It’s Hard to Keep a Secret in Silicon Valley
The Silicon Valley rumor is notorious for a reason; after all, everyone is always looking to cash in on the next big project or platform. Billions of dollars may be at stake, but for some tech-savvy entrepreneurs, it’s about more than money. Everyone wants money, of course, but for some people, there may be a sense of FOMO (fear of missing out) that motivates them. These days, there are people who missed the boat for the dot com bubble — and then promptly missed out on the social media craze. They want to play a part in the next big thing, and cryptocurrency may offer them that rare opportunity. But for those with stable jobs at tech giants such as Apple and Google, leaving a lucrative position for a crypto gig could be real gamble. With the volatile prices of Bitcoin and a very long crypto winter that no one will likely forget, the prospect of risk is always present. So, when word started leaking out that Facebook might be starting a crypto project, many were interested in finding out what was in store. From the outset, however, it quickly became obvious that Facebook wasn’t interested in publicizing the details of their new project. Job candidates for the new department were asked to sign non-disclosure agreements before even finding out what they were interviewing for, while the growing group was kept separate from other Facebook entities.
A New Registration Sparks Conversation
Although Facebook has been largely mum on the topic of the new crypto project, a few details have managed to emerge out of the ether. First, it is believed that the project will initially commence on WhatsApp and then eventually filter out to other Facebook products. It also seems obvious that the initial rollout will be confined to countries outside of the United States. Although Facebook has been communicating with the US Senate Banking Committee and other regulatory agencies to eventually secure its usage within the United States, it has become obvious that this may be a long road. In the meantime, the coin will be tested out in other countries. Indeed, this is also where it may ultimately wield the greatest power. After all, in certain war-torn regions, the local currency is not quite dependable. If, while trading goods and services, the residents choose to use Facebook’s coin instead of their own local currency, some experts predict that Facebook’s crypto may become the leading currency in certain countries. With this kind of potential in its future, perhaps it’s not surprising that founder Mark Zuckerberg decided to call in executives who are experienced with payment solutions. David A. Marcus, the former head of PayPal and a onetime board member of crypto giant Coinbase, has been tasked with leading the program. He’s been onboard for a little over a year, and he is making headway. On May 2 of this year, Facebook Global Holdings officially registered a new company in Geneva, Switzerland. Right now, it’s being referred to as Libra Networks.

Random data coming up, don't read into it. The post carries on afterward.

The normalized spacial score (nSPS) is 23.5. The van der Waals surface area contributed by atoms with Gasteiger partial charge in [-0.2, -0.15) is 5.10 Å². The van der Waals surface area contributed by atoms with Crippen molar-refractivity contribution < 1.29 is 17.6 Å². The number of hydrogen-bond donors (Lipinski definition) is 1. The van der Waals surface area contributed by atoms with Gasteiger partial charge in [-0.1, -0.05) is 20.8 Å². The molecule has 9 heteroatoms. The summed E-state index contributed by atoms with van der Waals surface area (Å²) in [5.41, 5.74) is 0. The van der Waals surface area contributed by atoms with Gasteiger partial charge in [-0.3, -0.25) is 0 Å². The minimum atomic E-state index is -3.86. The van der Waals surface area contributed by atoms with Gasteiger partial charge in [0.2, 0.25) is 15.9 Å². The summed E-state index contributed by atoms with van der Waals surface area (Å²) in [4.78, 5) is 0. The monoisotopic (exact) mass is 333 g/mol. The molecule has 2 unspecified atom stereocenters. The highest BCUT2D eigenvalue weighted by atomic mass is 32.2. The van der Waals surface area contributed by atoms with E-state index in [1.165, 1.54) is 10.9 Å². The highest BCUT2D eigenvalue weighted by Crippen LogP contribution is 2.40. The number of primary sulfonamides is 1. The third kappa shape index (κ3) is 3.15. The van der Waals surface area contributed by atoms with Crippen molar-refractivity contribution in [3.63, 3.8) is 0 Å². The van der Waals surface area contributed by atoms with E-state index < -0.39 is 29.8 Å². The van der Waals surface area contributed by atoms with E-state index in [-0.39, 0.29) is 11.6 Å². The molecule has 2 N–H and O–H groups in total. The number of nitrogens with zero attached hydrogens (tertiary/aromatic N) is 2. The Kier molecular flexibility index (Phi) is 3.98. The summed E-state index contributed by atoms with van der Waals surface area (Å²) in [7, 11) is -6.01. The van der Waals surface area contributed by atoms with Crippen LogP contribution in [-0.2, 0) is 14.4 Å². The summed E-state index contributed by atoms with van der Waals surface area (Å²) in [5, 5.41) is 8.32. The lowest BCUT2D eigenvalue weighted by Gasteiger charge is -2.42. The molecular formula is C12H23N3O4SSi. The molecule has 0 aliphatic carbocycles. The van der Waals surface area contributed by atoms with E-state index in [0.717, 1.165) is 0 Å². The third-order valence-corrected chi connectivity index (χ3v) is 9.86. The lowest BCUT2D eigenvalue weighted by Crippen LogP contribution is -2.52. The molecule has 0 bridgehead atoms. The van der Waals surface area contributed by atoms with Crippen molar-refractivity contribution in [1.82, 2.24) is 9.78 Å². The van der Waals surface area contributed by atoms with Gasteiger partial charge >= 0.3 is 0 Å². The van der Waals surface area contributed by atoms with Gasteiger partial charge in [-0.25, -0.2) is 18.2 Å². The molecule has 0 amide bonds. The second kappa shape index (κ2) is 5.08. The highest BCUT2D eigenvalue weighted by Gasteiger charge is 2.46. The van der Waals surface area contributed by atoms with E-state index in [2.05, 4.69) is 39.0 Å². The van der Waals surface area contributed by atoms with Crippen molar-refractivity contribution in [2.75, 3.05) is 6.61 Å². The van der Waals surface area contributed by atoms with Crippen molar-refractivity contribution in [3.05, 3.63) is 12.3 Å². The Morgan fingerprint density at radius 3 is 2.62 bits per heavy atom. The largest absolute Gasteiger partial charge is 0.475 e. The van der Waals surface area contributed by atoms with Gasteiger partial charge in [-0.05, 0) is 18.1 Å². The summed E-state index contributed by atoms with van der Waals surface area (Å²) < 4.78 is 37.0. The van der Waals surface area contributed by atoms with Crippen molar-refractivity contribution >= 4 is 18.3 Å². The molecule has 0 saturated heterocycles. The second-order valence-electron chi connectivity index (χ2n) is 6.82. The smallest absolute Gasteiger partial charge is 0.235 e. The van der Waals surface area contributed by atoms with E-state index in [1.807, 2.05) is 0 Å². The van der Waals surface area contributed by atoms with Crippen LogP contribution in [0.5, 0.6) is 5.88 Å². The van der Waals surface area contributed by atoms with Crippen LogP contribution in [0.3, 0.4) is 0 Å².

Is This the Crypto Spring?
One of the few advantages of plummeting crypto prices is that fly-by-night investors cut and ran, for the most part. They left the issues of cryptocurrency to those who could make a difference — the developers and others who could build a stronger infrastructure. Now, with new dApps and innovations that support crypto, many believe that Bitcoin stands poised to rally. Why does this matter to those keeping an eye on Facebook’s latest project? Even though Facebook’s endeavor is widely rumored to be a stablecoin and thus tied to the American dollar in some manner, all cryptocurrencies still seemed to be influenced by the behemoth Bitcoin. If the price of Bitcoin does surge and then Facebook launches their new crypto endeavor to the public soon afterward, it may be a very fortuitous time.
Hiring Appears to Be Ramping Up